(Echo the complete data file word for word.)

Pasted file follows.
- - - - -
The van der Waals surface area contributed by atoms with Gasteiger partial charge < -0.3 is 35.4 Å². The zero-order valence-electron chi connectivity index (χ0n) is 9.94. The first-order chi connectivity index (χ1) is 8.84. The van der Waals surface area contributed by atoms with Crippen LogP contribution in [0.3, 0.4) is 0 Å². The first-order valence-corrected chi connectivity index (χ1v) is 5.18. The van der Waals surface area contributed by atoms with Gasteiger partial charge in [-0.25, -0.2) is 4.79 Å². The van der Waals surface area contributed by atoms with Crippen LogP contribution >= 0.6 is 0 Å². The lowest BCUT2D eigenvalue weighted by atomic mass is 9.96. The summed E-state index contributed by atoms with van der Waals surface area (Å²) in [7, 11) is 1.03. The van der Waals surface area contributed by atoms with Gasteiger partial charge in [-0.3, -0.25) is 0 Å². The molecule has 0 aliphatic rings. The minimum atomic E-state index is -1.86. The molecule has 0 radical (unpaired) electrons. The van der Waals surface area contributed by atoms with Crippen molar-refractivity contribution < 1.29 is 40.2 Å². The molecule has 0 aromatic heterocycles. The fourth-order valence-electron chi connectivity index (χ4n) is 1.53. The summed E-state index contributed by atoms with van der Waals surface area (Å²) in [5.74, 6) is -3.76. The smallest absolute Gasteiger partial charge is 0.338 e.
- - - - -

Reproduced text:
The van der Waals surface area contributed by atoms with Gasteiger partial charge < -0.3 is 35.4 Å². The zero-order valence-electron chi connectivity index (χ0n) is 9.94. The first-order chi connectivity index (χ1) is 8.84. The van der Waals surface area contributed by atoms with Crippen LogP contribution in [0.3, 0.4) is 0 Å². The first-order valence-corrected chi connectivity index (χ1v) is 5.18. The van der Waals surface area contributed by atoms with Gasteiger partial charge in [-0.25, -0.2) is 4.79 Å². The van der Waals surface area contributed by atoms with Crippen LogP contribution >= 0.6 is 0 Å². The lowest BCUT2D eigenvalue weighted by atomic mass is 9.96. The summed E-state index contributed by atoms with van der Waals surface area (Å²) in [7, 11) is 1.03. The van der Waals surface area contributed by atoms with Gasteiger partial charge in [-0.3, -0.25) is 0 Å². The molecule has 0 aliphatic rings. The minimum atomic E-state index is -1.86. The molecule has 0 radical (unpaired) electrons. The van der Waals surface area contributed by atoms with Crippen molar-refractivity contribution < 1.29 is 40.2 Å². The molecule has 0 aromatic heterocycles. The fourth-order valence-electron chi connectivity index (χ4n) is 1.53. The summed E-state index contributed by atoms with van der Waals surface area (Å²) in [5.74, 6) is -3.76. The smallest absolute Gasteiger partial charge is 0.338 e.